After the installation of multiparty democracy, the structural programmes initiated in the past few years were carried forward under the enhanced structural adjustment facility (ESAF) of the IMF with the objectives of a 5 per cent annual increase in the GDP growth.

The Eighth five year plan (1992-97) formulated by the first democratic government led by Nepali Congress set the target of bringing the level of poverty (defined as a level of income enough to consume 2124 calories of food and other minimum non-food items.) from 49 per cent to 42 percent.

The plan drew a long-term perspective plan for agricultural development, sustainable development, reduction in regional imbalances and resource conservation.

During this plan period, far reaching market oriented economic reforms were introduced. The government enacted the Privatization Act and accompanying regulations and guidelines with the objectives of reducing the burden on the government and releasing resources to other sectors.


Wide ranging financial reforms were introduced to strengthen the liberalization process. Nepali currency was made fully convertible in all current account transactions. Monetary policy was improved to increase domestic resource mobilization, enhance efficiency of capital and provide credit to the priority and productive sectors. The trade policy in the changed context had the objective of reducing the trade imbalance through improved import management, export promotion and diversification.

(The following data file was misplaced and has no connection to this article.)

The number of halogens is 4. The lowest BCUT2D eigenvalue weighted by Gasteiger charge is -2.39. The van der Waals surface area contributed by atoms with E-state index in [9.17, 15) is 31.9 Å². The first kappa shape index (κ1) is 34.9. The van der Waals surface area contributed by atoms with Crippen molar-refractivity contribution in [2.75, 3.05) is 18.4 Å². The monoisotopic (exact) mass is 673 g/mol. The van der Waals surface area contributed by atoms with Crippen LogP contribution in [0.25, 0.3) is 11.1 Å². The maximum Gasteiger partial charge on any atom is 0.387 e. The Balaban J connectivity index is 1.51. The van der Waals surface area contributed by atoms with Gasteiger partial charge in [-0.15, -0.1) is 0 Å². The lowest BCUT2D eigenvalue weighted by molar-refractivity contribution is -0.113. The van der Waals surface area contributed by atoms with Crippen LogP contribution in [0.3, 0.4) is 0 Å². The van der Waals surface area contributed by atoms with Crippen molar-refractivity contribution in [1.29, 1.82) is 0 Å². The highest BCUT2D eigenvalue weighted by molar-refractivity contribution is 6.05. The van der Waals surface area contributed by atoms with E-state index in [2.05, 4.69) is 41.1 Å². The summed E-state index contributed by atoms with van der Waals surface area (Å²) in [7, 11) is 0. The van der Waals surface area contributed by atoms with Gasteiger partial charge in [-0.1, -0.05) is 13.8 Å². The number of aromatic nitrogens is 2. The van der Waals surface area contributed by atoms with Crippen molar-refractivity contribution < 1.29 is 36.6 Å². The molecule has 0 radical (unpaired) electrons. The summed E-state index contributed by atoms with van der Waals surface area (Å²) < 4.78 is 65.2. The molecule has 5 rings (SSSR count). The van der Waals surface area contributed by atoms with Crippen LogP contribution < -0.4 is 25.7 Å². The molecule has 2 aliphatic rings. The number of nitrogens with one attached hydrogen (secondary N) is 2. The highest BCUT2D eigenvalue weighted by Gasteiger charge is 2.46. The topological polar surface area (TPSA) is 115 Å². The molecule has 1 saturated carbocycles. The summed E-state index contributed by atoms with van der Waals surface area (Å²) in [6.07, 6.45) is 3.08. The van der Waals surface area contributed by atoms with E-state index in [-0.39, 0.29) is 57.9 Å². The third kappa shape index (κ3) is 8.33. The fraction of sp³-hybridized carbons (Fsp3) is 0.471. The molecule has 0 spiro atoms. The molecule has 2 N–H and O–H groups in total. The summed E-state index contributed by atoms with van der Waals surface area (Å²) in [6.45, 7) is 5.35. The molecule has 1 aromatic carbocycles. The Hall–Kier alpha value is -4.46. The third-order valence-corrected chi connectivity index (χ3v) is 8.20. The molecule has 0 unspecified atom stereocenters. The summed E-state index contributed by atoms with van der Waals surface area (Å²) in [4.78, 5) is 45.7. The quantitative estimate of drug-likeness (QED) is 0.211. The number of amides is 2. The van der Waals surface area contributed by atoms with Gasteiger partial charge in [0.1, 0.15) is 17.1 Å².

As a result of these policy initiatives, cottage and small-scale industries, an important source of employment, grew at an annual rate of 11 percent.

Tourism, which is the backbone of the Nepalese economy, grew at an average annual rate of six and half per cent during the period. Despite the failure of the agricultural sector, the country registered an overall economic growth of 4.65 per cent per annum.

The Ninth plan (1998-2002) carried forward the structural changes initiated during the previous plan. An ambitious long-term development plan was also drawn to make Nepal into a competitive, competent and technologically oriented society.


However, political instability and the violence unleashed by the Maoist insurgency movement during this period have adversely affected the development in all sectors. The GDP recorded a negative growth rate or remained stagnant at less than five percent; tourism suffered a setback, industrial productivity declined as a result of labour and political unrest.

Nepal’s export earnings from readymade garments, pashmina products, and woollen carpets suffered due to slow-down in demand from abroad. Despite the growing trade deficit, Nepal’s balance of payments has increased due to money sent home from Nepalese working abroad.